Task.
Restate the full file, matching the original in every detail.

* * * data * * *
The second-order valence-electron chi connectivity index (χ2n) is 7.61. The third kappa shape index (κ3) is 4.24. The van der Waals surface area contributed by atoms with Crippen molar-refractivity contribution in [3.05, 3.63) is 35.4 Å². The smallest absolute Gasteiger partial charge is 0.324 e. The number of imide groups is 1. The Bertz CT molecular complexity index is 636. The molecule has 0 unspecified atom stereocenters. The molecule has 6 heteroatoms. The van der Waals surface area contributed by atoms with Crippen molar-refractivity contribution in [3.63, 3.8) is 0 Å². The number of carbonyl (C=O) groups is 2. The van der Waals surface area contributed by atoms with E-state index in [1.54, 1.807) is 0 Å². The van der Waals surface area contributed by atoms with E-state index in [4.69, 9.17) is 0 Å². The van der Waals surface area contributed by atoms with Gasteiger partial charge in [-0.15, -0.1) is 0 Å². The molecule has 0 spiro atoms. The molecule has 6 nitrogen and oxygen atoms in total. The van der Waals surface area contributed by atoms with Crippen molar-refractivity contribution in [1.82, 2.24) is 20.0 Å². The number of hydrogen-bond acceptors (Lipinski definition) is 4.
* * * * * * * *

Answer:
The second-order valence-electron chi connectivity index (χ2n) is 7.61. The third kappa shape index (κ3) is 4.24. The van der Waals surface area contributed by atoms with Crippen molar-refractivity contribution in [3.05, 3.63) is 35.4 Å². The smallest absolute Gasteiger partial charge is 0.324 e. The number of imide groups is 1. The Bertz CT molecular complexity index is 636. The molecule has 0 unspecified atom stereocenters. The molecule has 6 heteroatoms. The van der Waals surface area contributed by atoms with Crippen molar-refractivity contribution in [3.63, 3.8) is 0 Å². The number of carbonyl (C=O) groups is 2. The van der Waals surface area contributed by atoms with E-state index in [1.54, 1.807) is 0 Å². The van der Waals surface area contributed by atoms with E-state index in [4.69, 9.17) is 0 Å². The van der Waals surface area contributed by atoms with Gasteiger partial charge in [-0.15, -0.1) is 0 Å². The molecule has 0 spiro atoms. The molecule has 6 nitrogen and oxygen atoms in total. The van der Waals surface area contributed by atoms with Crippen molar-refractivity contribution in [1.82, 2.24) is 20.0 Å². The number of hydrogen-bond acceptors (Lipinski definition) is 4.